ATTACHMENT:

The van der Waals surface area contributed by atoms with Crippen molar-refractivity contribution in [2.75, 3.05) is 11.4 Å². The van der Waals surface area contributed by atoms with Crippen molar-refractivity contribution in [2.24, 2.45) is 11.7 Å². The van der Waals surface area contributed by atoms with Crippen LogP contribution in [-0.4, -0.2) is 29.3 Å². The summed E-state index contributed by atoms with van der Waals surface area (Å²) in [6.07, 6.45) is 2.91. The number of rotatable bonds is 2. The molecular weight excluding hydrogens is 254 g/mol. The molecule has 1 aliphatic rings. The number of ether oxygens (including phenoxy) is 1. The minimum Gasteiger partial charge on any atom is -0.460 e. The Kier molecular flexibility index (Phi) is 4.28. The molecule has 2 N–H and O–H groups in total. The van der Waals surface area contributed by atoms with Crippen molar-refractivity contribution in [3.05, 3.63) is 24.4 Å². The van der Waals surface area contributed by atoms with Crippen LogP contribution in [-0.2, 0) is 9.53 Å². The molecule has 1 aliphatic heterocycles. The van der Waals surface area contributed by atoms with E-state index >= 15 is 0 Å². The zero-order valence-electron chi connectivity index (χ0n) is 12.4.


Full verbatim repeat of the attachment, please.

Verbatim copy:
The van der Waals surface area contributed by atoms with Crippen molar-refractivity contribution in [2.75, 3.05) is 11.4 Å². The van der Waals surface area contributed by atoms with Crippen molar-refractivity contribution in [2.24, 2.45) is 11.7 Å². The van der Waals surface area contributed by atoms with Crippen LogP contribution in [-0.4, -0.2) is 29.3 Å². The summed E-state index contributed by atoms with van der Waals surface area (Å²) in [6.07, 6.45) is 2.91. The number of rotatable bonds is 2. The molecular weight excluding hydrogens is 254 g/mol. The molecule has 1 aliphatic rings. The number of ether oxygens (including phenoxy) is 1. The minimum Gasteiger partial charge on any atom is -0.460 e. The Kier molecular flexibility index (Phi) is 4.28. The molecule has 2 N–H and O–H groups in total. The van der Waals surface area contributed by atoms with Crippen molar-refractivity contribution in [3.05, 3.63) is 24.4 Å². The van der Waals surface area contributed by atoms with Crippen LogP contribution in [-0.2, 0) is 9.53 Å². The molecule has 1 aliphatic heterocycles. The van der Waals surface area contributed by atoms with E-state index >= 15 is 0 Å². The zero-order valence-electron chi connectivity index (χ0n) is 12.4.